View synonyms for vain


[ veyn ]


, vain·er, vain·est.
  1. excessively proud of or concerned about one's own appearance, qualities, achievements, etc.; conceited:

    a vain dandy.

    Synonyms: overweening, arrogant, proud, vainglorious, self-complacent, egotistic

    Antonyms: humble

  2. proceeding from or showing pride in or concern about one's appearance, qualities, etc.; resulting from or displaying vanity:

    He made some vain remarks about his accomplishments.

  3. ineffectual or unsuccessful; futile:

    vain hopes;

    a vain effort;

    a vain war.

    Synonyms: unavailing, fruitless

    Antonyms: useful

  4. without real significance, value, or importance; baseless or worthless:

    vain pageantry;

    vain display.

    Synonyms: nugatory, trifling, trivial

  5. Archaic. senseless or foolish.


/ veɪn /


  1. inordinately proud of one's appearance, possessions, or achievements
  2. given to ostentatious display, esp of one's beauty
  3. worthless
  4. senseless or futile


  1. in vain
    to no avail; fruitlessly
  2. take someone's name in vain
    1. to use the name of someone, esp God, without due respect or reverence
    2. to mention someone's name

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Derived Forms

  • ˈvainness, noun
  • ˈvainly, adverb

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Other Words From

  • vain·ly adverb
  • vain·ness noun
  • un·vain· adjective
  • un·vain·ness noun

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Word History and Origins

Origin of vain1

First recorded in 1250–1300; Middle English, from Old French, from Latin vānus “empty, vain”

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Word History and Origins

Origin of vain1

C13: via Old French from Latin vānus

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Idioms and Phrases

  1. in vain,
    1. without effect or avail; to no purpose:

      lives lost in vain;

      to apologize in vain.

    2. in an improper or irreverent manner:

      to take God's name in vain.

More idioms and phrases containing vain

see in vain ; take someone's name in vain .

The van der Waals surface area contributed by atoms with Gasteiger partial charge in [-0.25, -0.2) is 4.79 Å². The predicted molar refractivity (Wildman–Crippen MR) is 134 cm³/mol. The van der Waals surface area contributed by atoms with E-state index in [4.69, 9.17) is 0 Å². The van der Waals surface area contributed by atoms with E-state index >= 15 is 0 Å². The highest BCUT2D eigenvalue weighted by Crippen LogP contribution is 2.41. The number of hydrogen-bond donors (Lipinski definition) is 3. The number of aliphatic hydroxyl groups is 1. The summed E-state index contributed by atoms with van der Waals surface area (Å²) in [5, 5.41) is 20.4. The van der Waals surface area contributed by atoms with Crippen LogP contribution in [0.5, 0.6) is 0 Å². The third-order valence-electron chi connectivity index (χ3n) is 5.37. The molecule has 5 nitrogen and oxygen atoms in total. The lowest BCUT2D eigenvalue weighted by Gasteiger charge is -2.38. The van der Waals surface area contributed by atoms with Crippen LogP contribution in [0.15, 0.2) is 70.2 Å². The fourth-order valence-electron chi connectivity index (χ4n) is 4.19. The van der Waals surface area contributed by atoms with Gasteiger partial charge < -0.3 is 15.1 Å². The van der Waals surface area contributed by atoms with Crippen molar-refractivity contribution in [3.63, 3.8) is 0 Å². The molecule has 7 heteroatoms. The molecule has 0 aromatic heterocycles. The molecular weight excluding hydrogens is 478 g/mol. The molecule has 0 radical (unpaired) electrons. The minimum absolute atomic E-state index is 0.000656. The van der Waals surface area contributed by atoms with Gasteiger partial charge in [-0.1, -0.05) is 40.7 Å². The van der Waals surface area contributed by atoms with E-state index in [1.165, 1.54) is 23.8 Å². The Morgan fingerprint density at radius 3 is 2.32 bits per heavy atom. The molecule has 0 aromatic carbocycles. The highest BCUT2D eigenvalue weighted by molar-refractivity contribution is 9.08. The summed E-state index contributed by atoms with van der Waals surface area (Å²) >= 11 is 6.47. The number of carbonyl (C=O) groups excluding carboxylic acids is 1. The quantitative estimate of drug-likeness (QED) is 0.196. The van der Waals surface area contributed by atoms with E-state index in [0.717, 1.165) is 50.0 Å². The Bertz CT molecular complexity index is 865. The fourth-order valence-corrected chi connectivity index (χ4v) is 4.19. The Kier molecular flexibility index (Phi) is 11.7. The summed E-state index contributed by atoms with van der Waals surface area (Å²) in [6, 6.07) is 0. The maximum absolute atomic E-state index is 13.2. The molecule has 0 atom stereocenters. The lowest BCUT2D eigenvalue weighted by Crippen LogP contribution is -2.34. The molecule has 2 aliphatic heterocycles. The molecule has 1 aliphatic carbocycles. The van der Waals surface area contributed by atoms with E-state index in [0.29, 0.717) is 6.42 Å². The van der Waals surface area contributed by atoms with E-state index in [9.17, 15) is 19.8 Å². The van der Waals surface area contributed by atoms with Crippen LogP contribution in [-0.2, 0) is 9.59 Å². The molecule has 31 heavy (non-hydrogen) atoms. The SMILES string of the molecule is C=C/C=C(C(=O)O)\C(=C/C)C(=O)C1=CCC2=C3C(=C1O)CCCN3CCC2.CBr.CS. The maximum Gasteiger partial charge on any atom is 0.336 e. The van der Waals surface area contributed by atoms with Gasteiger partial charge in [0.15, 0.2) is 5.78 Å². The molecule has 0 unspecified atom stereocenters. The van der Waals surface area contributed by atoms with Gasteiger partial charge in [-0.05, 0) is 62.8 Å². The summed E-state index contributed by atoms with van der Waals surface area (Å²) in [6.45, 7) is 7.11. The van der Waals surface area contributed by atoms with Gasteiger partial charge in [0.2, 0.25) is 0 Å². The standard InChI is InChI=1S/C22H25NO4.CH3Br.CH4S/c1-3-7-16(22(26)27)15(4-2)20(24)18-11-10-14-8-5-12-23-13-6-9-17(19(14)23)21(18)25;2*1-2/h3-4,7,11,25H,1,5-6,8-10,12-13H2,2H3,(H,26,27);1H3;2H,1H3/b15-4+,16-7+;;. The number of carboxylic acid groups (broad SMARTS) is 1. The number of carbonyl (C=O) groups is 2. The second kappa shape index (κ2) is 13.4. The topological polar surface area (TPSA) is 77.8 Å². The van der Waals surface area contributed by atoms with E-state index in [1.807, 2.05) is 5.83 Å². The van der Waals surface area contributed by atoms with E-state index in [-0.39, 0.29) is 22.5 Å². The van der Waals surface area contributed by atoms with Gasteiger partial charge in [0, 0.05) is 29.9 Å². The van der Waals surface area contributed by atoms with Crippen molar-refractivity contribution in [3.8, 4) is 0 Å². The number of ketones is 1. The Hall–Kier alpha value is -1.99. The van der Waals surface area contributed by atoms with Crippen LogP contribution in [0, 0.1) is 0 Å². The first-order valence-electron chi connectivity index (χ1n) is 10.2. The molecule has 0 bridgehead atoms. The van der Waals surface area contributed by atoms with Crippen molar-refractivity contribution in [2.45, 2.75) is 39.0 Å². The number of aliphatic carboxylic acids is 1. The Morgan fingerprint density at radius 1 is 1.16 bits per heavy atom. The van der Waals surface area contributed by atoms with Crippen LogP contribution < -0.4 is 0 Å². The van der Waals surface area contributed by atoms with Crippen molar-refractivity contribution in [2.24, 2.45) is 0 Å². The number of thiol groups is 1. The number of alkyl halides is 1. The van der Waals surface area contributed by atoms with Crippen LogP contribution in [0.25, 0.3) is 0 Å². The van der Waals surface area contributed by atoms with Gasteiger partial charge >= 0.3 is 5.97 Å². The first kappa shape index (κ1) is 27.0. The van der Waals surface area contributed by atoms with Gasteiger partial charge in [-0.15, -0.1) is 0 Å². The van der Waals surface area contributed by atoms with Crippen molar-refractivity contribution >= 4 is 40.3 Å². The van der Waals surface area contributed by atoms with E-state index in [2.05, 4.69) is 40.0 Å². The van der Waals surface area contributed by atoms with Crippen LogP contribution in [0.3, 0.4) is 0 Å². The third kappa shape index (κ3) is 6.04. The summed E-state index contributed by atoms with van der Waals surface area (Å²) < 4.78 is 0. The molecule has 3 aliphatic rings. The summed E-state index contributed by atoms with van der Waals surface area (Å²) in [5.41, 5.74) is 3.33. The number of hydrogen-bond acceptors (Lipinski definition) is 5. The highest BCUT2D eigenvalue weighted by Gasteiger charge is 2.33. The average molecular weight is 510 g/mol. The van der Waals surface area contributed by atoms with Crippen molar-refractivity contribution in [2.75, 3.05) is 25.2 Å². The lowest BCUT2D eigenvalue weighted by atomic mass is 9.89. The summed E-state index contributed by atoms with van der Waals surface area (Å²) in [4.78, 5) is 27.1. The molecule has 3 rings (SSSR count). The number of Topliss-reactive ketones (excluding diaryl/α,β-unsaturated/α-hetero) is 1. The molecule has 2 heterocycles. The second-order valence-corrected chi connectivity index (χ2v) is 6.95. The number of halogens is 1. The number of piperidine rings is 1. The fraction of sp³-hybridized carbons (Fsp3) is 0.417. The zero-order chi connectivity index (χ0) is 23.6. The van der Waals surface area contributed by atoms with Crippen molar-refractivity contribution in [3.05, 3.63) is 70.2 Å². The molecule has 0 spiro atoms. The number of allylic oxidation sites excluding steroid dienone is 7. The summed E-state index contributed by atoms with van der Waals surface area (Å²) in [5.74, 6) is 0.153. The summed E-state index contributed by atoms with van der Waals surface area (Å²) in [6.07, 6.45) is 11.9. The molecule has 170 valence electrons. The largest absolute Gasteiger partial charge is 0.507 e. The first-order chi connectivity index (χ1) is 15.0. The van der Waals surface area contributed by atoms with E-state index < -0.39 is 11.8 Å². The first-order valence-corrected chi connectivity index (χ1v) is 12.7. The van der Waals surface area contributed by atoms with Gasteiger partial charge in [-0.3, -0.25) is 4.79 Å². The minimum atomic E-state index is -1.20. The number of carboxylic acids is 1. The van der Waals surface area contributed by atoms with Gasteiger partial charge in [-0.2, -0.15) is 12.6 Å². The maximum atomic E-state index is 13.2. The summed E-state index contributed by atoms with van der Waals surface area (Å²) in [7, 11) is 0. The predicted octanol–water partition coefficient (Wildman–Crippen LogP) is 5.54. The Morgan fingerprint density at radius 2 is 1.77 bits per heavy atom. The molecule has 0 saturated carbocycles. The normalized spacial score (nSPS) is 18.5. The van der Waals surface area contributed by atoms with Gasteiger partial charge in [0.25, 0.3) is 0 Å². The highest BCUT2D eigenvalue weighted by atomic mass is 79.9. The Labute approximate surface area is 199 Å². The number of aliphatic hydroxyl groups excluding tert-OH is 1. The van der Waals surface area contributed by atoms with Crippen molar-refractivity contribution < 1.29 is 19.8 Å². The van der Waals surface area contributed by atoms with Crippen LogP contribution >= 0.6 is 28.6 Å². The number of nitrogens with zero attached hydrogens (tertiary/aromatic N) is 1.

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Synonym Study

See useless.

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Example Sentences

Looming over all of this are Sirhan’s supporters who say he did not shoot Kennedy, and who have raised that issue in vain both in the California courts and in parole hearings.

It seems like everything was in vain, everything we have done.

We still struggled—often in vain—for meaningful inclusion in policy, science, news and entertainment relating to our lives.

From Time

Everything that happened, in my opinion, was in vain because nothing about the situation changed.

That year, his mother had tried in vain to procure a special education plan for him.

Asserting our right to free speech is the only to ensure that 12 people did not die in vain.

In vain, fishermen waited for the sea to come back: there were no fish, there was no money for their families.

In many engagements volunteers asked regular army commanders for support, transport and ammunition, but often in vain.

Faulkner, Whitman, and Dickinson did not labor in vain; their books live on, horizontally, stacked like bricks in a display case.

Fonda tried in vain to convince Jarrow and Archer to ditch the project.

Vain also was the valour and ability he showed in the campaign against the Royalists in La Vende.

The hopes of a man that is void of understanding are vain and deceitful: and dreams lift up fools.

He went on, ruminating on the vain shadow, into which his over-heated ambition to act and to be distinguished, had involved him.

He came back in due time, but bringing nothing for me, and I felt that my appeal had been in vain.

After looking for them in vain down below he had feared that they might have found their way into the open air.


Related Words

Definitions and idiom definitions from Unabridged, based on the Random House Unabridged Dictionary, © Random House, Inc. 2023

Idioms from The American Heritage® Idioms Dictionary copyright © 2002, 2001, 1995 by Houghton Mifflin Harcourt Publishing Company. Published by Houghton Mifflin Harcourt Publishing Company.